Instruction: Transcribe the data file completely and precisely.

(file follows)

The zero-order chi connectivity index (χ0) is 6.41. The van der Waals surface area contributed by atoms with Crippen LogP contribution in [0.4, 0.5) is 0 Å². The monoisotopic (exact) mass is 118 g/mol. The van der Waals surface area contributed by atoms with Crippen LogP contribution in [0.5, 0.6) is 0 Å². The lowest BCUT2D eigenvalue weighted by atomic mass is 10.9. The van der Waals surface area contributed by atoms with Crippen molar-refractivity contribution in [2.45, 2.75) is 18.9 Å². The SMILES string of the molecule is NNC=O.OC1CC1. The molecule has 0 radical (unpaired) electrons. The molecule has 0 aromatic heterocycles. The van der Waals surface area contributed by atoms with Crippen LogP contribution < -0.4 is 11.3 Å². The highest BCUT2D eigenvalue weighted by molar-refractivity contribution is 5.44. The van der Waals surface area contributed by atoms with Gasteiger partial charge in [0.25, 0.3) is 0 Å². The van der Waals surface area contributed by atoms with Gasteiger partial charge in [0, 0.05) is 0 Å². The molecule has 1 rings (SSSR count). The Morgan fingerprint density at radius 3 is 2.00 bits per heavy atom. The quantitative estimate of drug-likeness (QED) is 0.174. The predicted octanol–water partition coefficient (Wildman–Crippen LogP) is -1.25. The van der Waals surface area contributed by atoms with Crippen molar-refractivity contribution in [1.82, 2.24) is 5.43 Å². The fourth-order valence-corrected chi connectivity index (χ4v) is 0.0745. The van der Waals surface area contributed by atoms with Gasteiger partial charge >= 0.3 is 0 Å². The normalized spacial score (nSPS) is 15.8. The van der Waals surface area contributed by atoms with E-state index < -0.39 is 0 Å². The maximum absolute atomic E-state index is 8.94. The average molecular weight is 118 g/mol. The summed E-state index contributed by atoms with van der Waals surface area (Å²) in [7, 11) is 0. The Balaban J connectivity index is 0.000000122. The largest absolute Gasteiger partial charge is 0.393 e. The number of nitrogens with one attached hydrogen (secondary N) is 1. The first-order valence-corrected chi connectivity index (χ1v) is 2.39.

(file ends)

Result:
The zero-order chi connectivity index (χ0) is 6.41. The van der Waals surface area contributed by atoms with Crippen LogP contribution in [0.4, 0.5) is 0 Å². The monoisotopic (exact) mass is 118 g/mol. The van der Waals surface area contributed by atoms with Crippen LogP contribution in [0.5, 0.6) is 0 Å². The lowest BCUT2D eigenvalue weighted by atomic mass is 10.9. The van der Waals surface area contributed by atoms with Crippen molar-refractivity contribution in [2.45, 2.75) is 18.9 Å². The SMILES string of the molecule is NNC=O.OC1CC1. The molecule has 0 radical (unpaired) electrons. The molecule has 0 aromatic heterocycles. The van der Waals surface area contributed by atoms with Crippen LogP contribution < -0.4 is 11.3 Å². The highest BCUT2D eigenvalue weighted by molar-refractivity contribution is 5.44. The van der Waals surface area contributed by atoms with Gasteiger partial charge in [0.25, 0.3) is 0 Å². The van der Waals surface area contributed by atoms with Gasteiger partial charge in [0, 0.05) is 0 Å². The molecule has 1 rings (SSSR count). The Morgan fingerprint density at radius 3 is 2.00 bits per heavy atom. The quantitative estimate of drug-likeness (QED) is 0.174. The predicted octanol–water partition coefficient (Wildman–Crippen LogP) is -1.25. The van der Waals surface area contributed by atoms with Crippen molar-refractivity contribution in [1.82, 2.24) is 5.43 Å². The fourth-order valence-corrected chi connectivity index (χ4v) is 0.0745. The van der Waals surface area contributed by atoms with Gasteiger partial charge >= 0.3 is 0 Å². The normalized spacial score (nSPS) is 15.8. The van der Waals surface area contributed by atoms with E-state index < -0.39 is 0 Å². The maximum absolute atomic E-state index is 8.94. The average molecular weight is 118 g/mol. The summed E-state index contributed by atoms with van der Waals surface area (Å²) in [7, 11) is 0. The Balaban J connectivity index is 0.000000122. The largest absolute Gasteiger partial charge is 0.393 e. The number of nitrogens with one attached hydrogen (secondary N) is 1. The first-order valence-corrected chi connectivity index (χ1v) is 2.39.